The current state of high inflation and crashing markets indicates stagflation. A period when the inflation rate spikes while the economy slows down to an almost standstill - stagnation.
Stagflation is reflected in individuals’ diminishing buying power and rising borrowing costs, resulting in sluggish growth and an increase in unemployment. In these times, wages are unable to keep up with inflation, and a volatile economy forces companies to lay off employees.
Reasons for stagflation:
Our present condition is a consequence of myriad factors that intertwine to create a cascading effect. From the global supply shock created by the Ukraine-Russia war to rapid market rebalancing and correction post-pandemic.
Consumer Price Index (US) - 12-month percentage change
The federal banks’ attempt to tame inflation by raising interest rates has only aggravated the financial balance. High commodity and oil prices with slashed incomes could be leading us fast into the stagflation phase.
How to navigate forward and position our portfolios
Although the global equity market is falling, on the whole, some sectors are relatively insulated from the crash. These industries are under lesser stress and better poised to capitalize on the high inflation.
Our stagflation strategy should invest in these industries and diversify portfolios to the sectors essential for human sustenance. This will ensure that our losses are minimized, and our investment footholds are positioned best for stagflation.
Ways to invest in stagflation.
There are primarily two ways to invest in stagflation. First, invest in companies that minimize gross losses. And second, invest for gains in companies that could outperform and rise to the top at the end of stagflation.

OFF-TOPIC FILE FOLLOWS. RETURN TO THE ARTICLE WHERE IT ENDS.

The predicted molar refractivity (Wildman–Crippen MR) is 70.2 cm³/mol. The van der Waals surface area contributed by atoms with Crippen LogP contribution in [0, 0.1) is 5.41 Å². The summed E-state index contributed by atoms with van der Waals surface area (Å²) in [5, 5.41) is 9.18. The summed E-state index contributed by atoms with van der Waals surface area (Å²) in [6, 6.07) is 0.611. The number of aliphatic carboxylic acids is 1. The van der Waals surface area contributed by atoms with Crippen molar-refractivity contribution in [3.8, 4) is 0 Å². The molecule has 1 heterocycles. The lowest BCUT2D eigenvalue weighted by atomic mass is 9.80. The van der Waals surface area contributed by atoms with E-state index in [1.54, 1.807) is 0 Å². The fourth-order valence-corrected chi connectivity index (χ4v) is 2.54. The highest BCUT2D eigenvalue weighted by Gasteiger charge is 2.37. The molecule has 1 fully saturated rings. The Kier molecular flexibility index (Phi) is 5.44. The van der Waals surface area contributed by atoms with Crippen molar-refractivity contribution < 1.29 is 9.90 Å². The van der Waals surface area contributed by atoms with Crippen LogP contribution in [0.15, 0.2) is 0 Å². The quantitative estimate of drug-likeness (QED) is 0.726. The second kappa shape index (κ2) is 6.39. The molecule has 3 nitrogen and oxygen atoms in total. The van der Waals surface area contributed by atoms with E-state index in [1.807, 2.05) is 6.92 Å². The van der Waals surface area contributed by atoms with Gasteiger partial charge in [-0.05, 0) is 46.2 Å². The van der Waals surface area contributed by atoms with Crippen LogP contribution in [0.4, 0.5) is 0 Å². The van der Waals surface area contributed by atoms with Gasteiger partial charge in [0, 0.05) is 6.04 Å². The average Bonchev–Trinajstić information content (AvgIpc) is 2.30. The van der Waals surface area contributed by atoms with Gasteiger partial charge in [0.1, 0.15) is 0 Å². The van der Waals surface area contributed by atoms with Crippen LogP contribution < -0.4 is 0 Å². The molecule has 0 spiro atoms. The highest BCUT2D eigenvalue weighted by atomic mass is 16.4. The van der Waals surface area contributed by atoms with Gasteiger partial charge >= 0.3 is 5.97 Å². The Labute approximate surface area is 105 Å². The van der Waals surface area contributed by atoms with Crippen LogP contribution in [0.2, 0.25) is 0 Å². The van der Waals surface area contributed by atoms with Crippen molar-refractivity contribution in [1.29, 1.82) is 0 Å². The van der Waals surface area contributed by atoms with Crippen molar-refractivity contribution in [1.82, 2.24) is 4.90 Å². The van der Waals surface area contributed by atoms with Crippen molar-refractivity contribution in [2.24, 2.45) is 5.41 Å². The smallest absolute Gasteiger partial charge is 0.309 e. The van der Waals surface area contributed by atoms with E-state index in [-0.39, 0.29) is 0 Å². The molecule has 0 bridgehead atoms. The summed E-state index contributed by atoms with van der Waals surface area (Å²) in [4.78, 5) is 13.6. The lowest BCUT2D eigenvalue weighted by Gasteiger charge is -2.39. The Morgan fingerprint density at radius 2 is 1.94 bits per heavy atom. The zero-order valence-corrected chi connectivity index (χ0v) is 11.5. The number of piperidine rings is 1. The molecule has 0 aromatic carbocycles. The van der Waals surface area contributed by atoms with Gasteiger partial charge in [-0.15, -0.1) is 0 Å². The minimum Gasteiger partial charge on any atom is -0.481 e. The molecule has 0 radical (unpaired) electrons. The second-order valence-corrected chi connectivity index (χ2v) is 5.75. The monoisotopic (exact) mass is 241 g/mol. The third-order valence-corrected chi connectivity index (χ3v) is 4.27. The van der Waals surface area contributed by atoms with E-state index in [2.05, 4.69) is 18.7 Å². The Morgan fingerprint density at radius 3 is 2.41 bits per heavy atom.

1. Defensive and Commodity stocks
Defensive stocks make a great hedge against stagflation as they are essential for day-to-day existence. People may move towards brands with cheaper or affordable products, but they will not stop buying the essential items - gas, toothpaste, etc.
Sectors like healthcare, telecom, and energy fall under the roof of defensive stocks. The returns for these investments would be low but steady, exactly what is required in slow economic growth.
2. Value Stocks
Value stocks trade at lower prices than their worth according to market indices like P/E value, Sharpe ratio, etc. Since these are undervalued prices, they make excellent investments when your buying power is handicapped.
High inflation periods herald an economic rebalancing where old companies are dissolved and new companies rise to become the market leaders. It is essential to identify these companies early and invest so that when the market turns, we can be on the brighter side of it.
3. Real Estate
Stocks of real estate businesses, real estate debt funds/ REIT’s and physical property can keep up with inflation and yield competitive returns in bullish markets. While in stagflation these can become banks that curb your wealth erosion due to higher prices.
4. Gold, Silver, and Essential Metals
Gold and essential metals have been the traditional hedge against inflation for the longest time. The value of precious elements depreciates slowly, making them ideal instruments to offset the equity risk and hold off abrasion from inflation. You could invest in stocks of precious element mining businesses, their ETF or physical bars/ coins.
5. Necessary technology
High-growth tech stocks or equity will bear the brunt of stagnation, leading to sudden growth cap and dip in revenue. But tech that is essential to society will keep generating returns, just like any commodity. Cloud, blockchain, social media, and IoTs are ideal examples of necessary technology.
It is undebatable that any kind of safety during this downtrend is relative, where recession is almost inevitable. It's a matter of which sectors are more buoyant and resilient in the long term.
Long-term investments will be crucial for recovery and recuperating losses, once the stagflation ends. Big time scales will help build the runway for the next instance of the upward market cycle.